we drove East to meet Ellen, who took us to a place I can only call a treasury of rusty old things! I have never seen so many wacky and wonderful collections. Old typewriters, trays of metal type, sewing machines, farming machinery,baby carriages and perhaps the pick of the crop, old electric hair curlers.Yes, really!

curling apparatus


Another day, we took a ferry across to Nanaimo, on Vancouver Island, to meet another photography blogger. Diane drove us to several local “top spots” and the cameras all got a good work-out. And for lunch? We ate the best fish-and-chips I’ve tasted in a long time. No pictures, though – we were all intent on  eating!

On the ferry ride back to Tswassen I got a lucky click…


And then Linda and her lovely daughters hit town, after first doing a little exploring in the Rockies. So much laughing, talking and general jollity…the trip we tried to put together last year, to visit Linda in England, didn’t happen so this blog-meet was extra-special.

Andrea,Linda,Kirsty and Freya. (In Stanley Park, looking West, with a bit of Lions Gate Bridge passing through the ears of Freya,Kirsty and Linda.)

Andrea, Linda,Kirsty,Freya.Stanley Park

I fell in love with Vancouver on my first visit. I am still in love.

Huge thanks to everyone who made this trip so much fun. In fact, such fun, I think we should do it again…any takers?


Still busy, folks. And I was reminded today that Monday is a public holiday for most of us. The westerners like to dance to their own music so they salute Her Majesty on a different date. No, I don’t know when and can’t be bothered to consult a calendar.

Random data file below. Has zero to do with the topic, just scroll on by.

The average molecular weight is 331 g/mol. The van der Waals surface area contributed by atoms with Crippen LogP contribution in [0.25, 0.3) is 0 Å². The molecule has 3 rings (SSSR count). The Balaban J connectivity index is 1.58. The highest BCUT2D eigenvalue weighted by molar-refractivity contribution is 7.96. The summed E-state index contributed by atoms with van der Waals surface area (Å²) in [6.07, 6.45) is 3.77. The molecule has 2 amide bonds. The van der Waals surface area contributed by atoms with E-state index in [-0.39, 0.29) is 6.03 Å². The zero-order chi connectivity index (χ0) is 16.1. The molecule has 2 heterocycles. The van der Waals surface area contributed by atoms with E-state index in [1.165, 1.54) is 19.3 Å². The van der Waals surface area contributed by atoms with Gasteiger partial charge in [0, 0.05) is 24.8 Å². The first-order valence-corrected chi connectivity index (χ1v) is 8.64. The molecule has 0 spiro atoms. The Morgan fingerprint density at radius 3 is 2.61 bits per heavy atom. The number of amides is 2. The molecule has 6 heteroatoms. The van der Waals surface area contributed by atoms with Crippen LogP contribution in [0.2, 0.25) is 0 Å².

Anyway, what I’m getting to, in a very roundabout way , is that, despite most people having a day off to celebrate a birthday which was actually almost two months ago, some of us will still have to apply olfactory organs to whetting devices.

But just to keep you lot on your toes…

What is this?

No clues, but I’ll leave it up til Saturday. (No, Nurse, it is not a whalebone corset!)

And for those of you who say you’re no good at guessing, perhaps Messrs. Fry and Laurie might be of assistance. ( I was about to type NSFW in the title line, then realised that might attract some kinky people. And we don’t do kinky Chez Dinahmow, do we? *)

* No, we all go to other blogs for that!

One final observation – had I been the contestant dismissed for being dirty, I’d have claimed a different spelling and meaning.


…so, for your delectation and as a reward for your patience while I was off-line, a further selection of some of me ‘oliday snaps.

Sometimes, the departing soldiers take their toys home. Sometimes not. I have no idea how long the manufacturers expect a tank to last, but this has been a-mouldering in the mangroves for more than 60 years!

It was Kava Night at the hotel and these two fellows are part of a traditional dance troupe who entertained us. The nut shell anklets and the swishy headgear didn’t seem too uncomfortable, but the palm leaf penis sheaths…ouch!

One afternoon, we met this group of kids, dawdling along the shore, en route from The French School. One lad asked if we spoke French and I said: “Oui, mais je ne parlais pas le francais depuis…oh, quarante ans.” Eyes like organ stops! He’d probably never met anyone that old! And in a delightful mixture of French, Bislama and broken English, they told us about the big seeds they’d collected to play with. A knock-down game, perhaps like conkers without the string?

Of course, a holiday is not a holiday without a leisurely lunch at a fine restaurant… and, while we waited for our meal, this was the view. God! Life is tough!

Remember those laundry ladies (previous post) ? Well, after the washing comes the drying. Love those soccer boots!